The value and challenges of Tasmania’s scalefish fishery

IMAS researchers have found Tasmania’s scalefish fishery contributed over $6 million towards the state’s economy in 2020/21, with their findings identifying several opportunities to help improve the sector’s medium-term viability and profitability.

In this new report, scientists surveyed fishers and assessed their licensing and landing data in 2020/21. The fishery includes 117 licensed fishers who target over 40 species, with Tiger Flathead, Southern Calamari and Wrasse being the most popular – caught by 42-53% of participants. Other popular species include Striped Trumpeter and Banded Morwong.

“The fishery generated $6.3 million in economic value for local Tasmanian communities in 2020/21, including fish sold to consumers, and households and businesses spending income from this sector,” said IMAS economist and project co-investigator, Dr Steven Rust.

“It directly and indirectly employed 131 people, including fishers and processors, with Tasmanian households earning $3.9 million in income through this fishery. These wages support the demand for goods and services in Tasmania, including consumer spending.”

IMAS Sociology and Economics Team Leader and project lead, Dr Emily Ogier said that while fishers earn a livelihood, most aren’t earning elevated profits. Because of this, fishing may only be part of their employment and income, with fishers often pursuing other employment opportunities.

“While there are around 70 full-time fishers in the scalefish sector, about 40% of licensees are only part-time and supplement their income by working outside of the fishery, commonly in trades or small businesses,” she said. “Over a third also work in other fisheries.

“Of the 40%, we found 35% spend more time in the fishery than what it will contribute to their income, suggesting motivations to continue fishing aren’t about maximising earnings. In fact, the majority have been in the sector for over 20 years and most plan to keep fishing in the short to medium term.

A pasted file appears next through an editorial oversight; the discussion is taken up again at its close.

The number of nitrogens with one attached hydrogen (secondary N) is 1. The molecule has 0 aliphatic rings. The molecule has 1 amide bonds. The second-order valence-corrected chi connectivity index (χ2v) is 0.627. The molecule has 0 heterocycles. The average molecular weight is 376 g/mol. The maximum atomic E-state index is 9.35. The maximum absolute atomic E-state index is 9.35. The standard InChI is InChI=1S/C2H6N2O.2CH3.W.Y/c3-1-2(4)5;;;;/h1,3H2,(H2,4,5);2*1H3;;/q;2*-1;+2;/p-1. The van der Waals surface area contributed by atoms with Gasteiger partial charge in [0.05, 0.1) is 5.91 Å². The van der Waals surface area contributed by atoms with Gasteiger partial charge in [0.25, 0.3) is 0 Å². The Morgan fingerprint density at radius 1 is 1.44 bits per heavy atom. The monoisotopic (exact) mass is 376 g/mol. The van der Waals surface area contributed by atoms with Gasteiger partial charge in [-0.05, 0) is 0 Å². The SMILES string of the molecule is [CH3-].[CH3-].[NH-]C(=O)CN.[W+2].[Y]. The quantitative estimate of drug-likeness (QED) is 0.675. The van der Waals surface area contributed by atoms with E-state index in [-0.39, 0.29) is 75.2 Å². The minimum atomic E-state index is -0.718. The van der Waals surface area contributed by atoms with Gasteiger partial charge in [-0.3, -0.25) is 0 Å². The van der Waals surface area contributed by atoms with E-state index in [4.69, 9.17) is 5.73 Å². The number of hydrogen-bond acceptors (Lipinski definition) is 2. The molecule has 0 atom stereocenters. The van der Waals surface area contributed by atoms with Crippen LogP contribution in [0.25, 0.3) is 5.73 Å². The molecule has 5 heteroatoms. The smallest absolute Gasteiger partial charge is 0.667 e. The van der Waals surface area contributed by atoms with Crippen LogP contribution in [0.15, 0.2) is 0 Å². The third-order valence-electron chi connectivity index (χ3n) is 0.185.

“This employment diversity shows how the fishery serves the Tasmanian community socially and through different supply and value chains. However, this also makes it challenging to identify options to improve the fishery’s viability and economic performance because these fishers have different goals and needs. 

“Nonetheless, we did find there are opportunities to improve the fishery’s medium-term financial viability and profitability through broader collaboration between fishers and processors, and potentially a marketing campaign focusing on specialist products and supply chains.

“Developing an industry strategy that identifies actions for different species, types of fishers and value chains could open up these opportunities.”

The report also found:

  • Most fishers that operate their own businesses are based in the east and north east (53%), ahead of the west and north west (26%) and south east (21%).
  • Regional scalefish catch value was highest in the east and north east at $3 million, with $2.1 million in the north west and west, and $946,000 in the south east.
  • Three major buyers of these fish are wholesale suppliers (60%), restaurants (20%) and retailers (14%), making up 94% of total sales.
  • Seventy per cent of fishers surveyed had previously fished in non-scalefish fisheries.

The findings of this project highlight the role of this fishery, and other similar fisheries around Australia, in local food systems and value chains.

This project was supported by funding from the Fisheries Research and Development Corporation on behalf of the Australian Government. The Department of Natural Resources and Environment Tasmania also provided project funding through the Sustainable Marine Research Collaboration Agreement between the Tasmanian Government and the University of Tasmania.


  • Top right: Tiger Flathead (Photo: NRE Tasmania)
  • Top left: Southern Calamari (Photo: Antonia Cooper)
  • Middle right: Bluethroat Wrasse (Photo: Saspotato, Flickr)
  • Bottom left: Striped Trumpeter
  • Bottom right: Banded Morwong (Photo: Graeme Ewing)

Published 6 September 2023

Authorised by the Executive Director, Institute for Marine and Antarctic Studies
6 September, 2023